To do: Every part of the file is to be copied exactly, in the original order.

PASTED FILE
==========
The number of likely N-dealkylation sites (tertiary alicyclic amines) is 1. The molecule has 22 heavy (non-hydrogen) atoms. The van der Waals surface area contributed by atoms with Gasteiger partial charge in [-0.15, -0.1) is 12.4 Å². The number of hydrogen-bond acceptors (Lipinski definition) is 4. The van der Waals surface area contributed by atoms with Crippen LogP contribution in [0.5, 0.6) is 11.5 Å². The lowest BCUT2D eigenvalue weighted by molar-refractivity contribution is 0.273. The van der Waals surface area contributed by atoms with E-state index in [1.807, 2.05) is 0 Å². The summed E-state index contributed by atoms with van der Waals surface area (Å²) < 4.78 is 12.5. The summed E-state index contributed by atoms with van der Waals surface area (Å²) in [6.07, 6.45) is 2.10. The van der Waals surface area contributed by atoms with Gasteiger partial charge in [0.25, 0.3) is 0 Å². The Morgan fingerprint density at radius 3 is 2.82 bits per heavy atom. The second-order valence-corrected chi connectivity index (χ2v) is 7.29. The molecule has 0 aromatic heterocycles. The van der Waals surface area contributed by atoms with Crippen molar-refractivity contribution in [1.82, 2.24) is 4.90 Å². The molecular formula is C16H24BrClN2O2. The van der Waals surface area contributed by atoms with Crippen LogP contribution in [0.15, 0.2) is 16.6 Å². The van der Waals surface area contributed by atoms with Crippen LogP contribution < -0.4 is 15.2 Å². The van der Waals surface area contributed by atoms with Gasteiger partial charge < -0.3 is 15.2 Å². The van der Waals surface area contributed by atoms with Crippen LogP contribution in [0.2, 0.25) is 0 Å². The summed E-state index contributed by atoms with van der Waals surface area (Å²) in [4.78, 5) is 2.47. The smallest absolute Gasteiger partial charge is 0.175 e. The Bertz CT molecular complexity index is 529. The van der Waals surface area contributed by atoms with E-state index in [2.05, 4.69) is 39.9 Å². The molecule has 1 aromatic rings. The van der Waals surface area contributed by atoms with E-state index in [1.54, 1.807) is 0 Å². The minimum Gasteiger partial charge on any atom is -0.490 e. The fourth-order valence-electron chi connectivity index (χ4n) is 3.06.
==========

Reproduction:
The number of likely N-dealkylation sites (tertiary alicyclic amines) is 1. The molecule has 22 heavy (non-hydrogen) atoms. The van der Waals surface area contributed by atoms with Gasteiger partial charge in [-0.15, -0.1) is 12.4 Å². The number of hydrogen-bond acceptors (Lipinski definition) is 4. The van der Waals surface area contributed by atoms with Crippen LogP contribution in [0.5, 0.6) is 11.5 Å². The lowest BCUT2D eigenvalue weighted by molar-refractivity contribution is 0.273. The van der Waals surface area contributed by atoms with E-state index in [1.807, 2.05) is 0 Å². The summed E-state index contributed by atoms with van der Waals surface area (Å²) < 4.78 is 12.5. The summed E-state index contributed by atoms with van der Waals surface area (Å²) in [6.07, 6.45) is 2.10. The van der Waals surface area contributed by atoms with Gasteiger partial charge in [0.25, 0.3) is 0 Å². The Morgan fingerprint density at radius 3 is 2.82 bits per heavy atom. The second-order valence-corrected chi connectivity index (χ2v) is 7.29. The molecule has 0 aromatic heterocycles. The van der Waals surface area contributed by atoms with Crippen molar-refractivity contribution in [1.82, 2.24) is 4.90 Å². The molecular formula is C16H24BrClN2O2. The van der Waals surface area contributed by atoms with Crippen LogP contribution in [0.15, 0.2) is 16.6 Å². The van der Waals surface area contributed by atoms with Crippen LogP contribution < -0.4 is 15.2 Å². The van der Waals surface area contributed by atoms with Gasteiger partial charge < -0.3 is 15.2 Å². The van der Waals surface area contributed by atoms with Crippen LogP contribution in [0.2, 0.25) is 0 Å². The summed E-state index contributed by atoms with van der Waals surface area (Å²) in [4.78, 5) is 2.47. The smallest absolute Gasteiger partial charge is 0.175 e. The Bertz CT molecular complexity index is 529. The van der Waals surface area contributed by atoms with E-state index in [2.05, 4.69) is 39.9 Å². The molecule has 1 aromatic rings. The van der Waals surface area contributed by atoms with E-state index in [1.54, 1.807) is 0 Å². The minimum Gasteiger partial charge on any atom is -0.490 e. The fourth-order valence-electron chi connectivity index (χ4n) is 3.06.